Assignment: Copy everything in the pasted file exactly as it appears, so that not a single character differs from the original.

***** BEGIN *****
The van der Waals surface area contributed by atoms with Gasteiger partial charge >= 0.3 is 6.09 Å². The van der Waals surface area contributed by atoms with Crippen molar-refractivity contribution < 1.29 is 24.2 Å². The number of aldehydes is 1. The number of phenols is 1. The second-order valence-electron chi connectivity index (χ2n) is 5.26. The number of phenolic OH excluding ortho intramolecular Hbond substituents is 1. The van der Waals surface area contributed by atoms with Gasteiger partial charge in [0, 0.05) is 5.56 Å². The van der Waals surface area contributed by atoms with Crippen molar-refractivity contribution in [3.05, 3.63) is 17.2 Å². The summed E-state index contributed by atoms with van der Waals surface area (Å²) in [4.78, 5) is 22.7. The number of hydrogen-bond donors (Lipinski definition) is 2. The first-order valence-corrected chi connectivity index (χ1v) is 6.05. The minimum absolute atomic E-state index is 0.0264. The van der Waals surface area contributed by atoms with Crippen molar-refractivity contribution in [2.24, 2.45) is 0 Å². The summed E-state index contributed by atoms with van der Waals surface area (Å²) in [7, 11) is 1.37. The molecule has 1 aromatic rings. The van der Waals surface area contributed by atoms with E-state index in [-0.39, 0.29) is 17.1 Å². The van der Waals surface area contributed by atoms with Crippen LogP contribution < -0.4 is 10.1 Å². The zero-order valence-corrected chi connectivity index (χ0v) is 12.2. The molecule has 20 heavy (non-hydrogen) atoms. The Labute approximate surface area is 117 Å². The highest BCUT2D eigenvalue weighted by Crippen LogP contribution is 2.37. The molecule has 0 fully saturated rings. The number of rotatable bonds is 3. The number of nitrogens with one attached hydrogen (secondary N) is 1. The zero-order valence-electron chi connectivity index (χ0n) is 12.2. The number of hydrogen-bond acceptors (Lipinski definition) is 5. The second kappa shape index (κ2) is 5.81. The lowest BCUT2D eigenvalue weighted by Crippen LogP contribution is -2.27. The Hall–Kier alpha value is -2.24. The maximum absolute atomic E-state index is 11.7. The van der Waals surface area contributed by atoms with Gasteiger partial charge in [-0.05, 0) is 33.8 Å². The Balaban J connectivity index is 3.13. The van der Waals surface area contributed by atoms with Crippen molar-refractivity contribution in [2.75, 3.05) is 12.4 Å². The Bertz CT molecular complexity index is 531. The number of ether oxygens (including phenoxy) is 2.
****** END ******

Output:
The van der Waals surface area contributed by atoms with Gasteiger partial charge >= 0.3 is 6.09 Å². The van der Waals surface area contributed by atoms with Crippen molar-refractivity contribution < 1.29 is 24.2 Å². The number of aldehydes is 1. The number of phenols is 1. The second-order valence-electron chi connectivity index (χ2n) is 5.26. The number of phenolic OH excluding ortho intramolecular Hbond substituents is 1. The van der Waals surface area contributed by atoms with Gasteiger partial charge in [0, 0.05) is 5.56 Å². The van der Waals surface area contributed by atoms with Crippen molar-refractivity contribution in [3.05, 3.63) is 17.2 Å². The summed E-state index contributed by atoms with van der Waals surface area (Å²) in [4.78, 5) is 22.7. The number of hydrogen-bond donors (Lipinski definition) is 2. The first-order valence-corrected chi connectivity index (χ1v) is 6.05. The minimum absolute atomic E-state index is 0.0264. The van der Waals surface area contributed by atoms with Crippen molar-refractivity contribution in [2.24, 2.45) is 0 Å². The summed E-state index contributed by atoms with van der Waals surface area (Å²) in [7, 11) is 1.37. The molecule has 1 aromatic rings. The van der Waals surface area contributed by atoms with E-state index in [-0.39, 0.29) is 17.1 Å². The van der Waals surface area contributed by atoms with Crippen LogP contribution < -0.4 is 10.1 Å². The zero-order valence-corrected chi connectivity index (χ0v) is 12.2. The molecule has 20 heavy (non-hydrogen) atoms. The Labute approximate surface area is 117 Å². The highest BCUT2D eigenvalue weighted by Crippen LogP contribution is 2.37. The molecule has 0 fully saturated rings. The number of rotatable bonds is 3. The number of nitrogens with one attached hydrogen (secondary N) is 1. The zero-order valence-electron chi connectivity index (χ0n) is 12.2. The number of hydrogen-bond acceptors (Lipinski definition) is 5. The second kappa shape index (κ2) is 5.81. The lowest BCUT2D eigenvalue weighted by Crippen LogP contribution is -2.27. The Hall–Kier alpha value is -2.24. The maximum absolute atomic E-state index is 11.7. The van der Waals surface area contributed by atoms with Gasteiger partial charge in [-0.05, 0) is 33.8 Å². The Balaban J connectivity index is 3.13. The van der Waals surface area contributed by atoms with Crippen molar-refractivity contribution in [2.75, 3.05) is 12.4 Å². The Bertz CT molecular complexity index is 531. The number of ether oxygens (including phenoxy) is 2.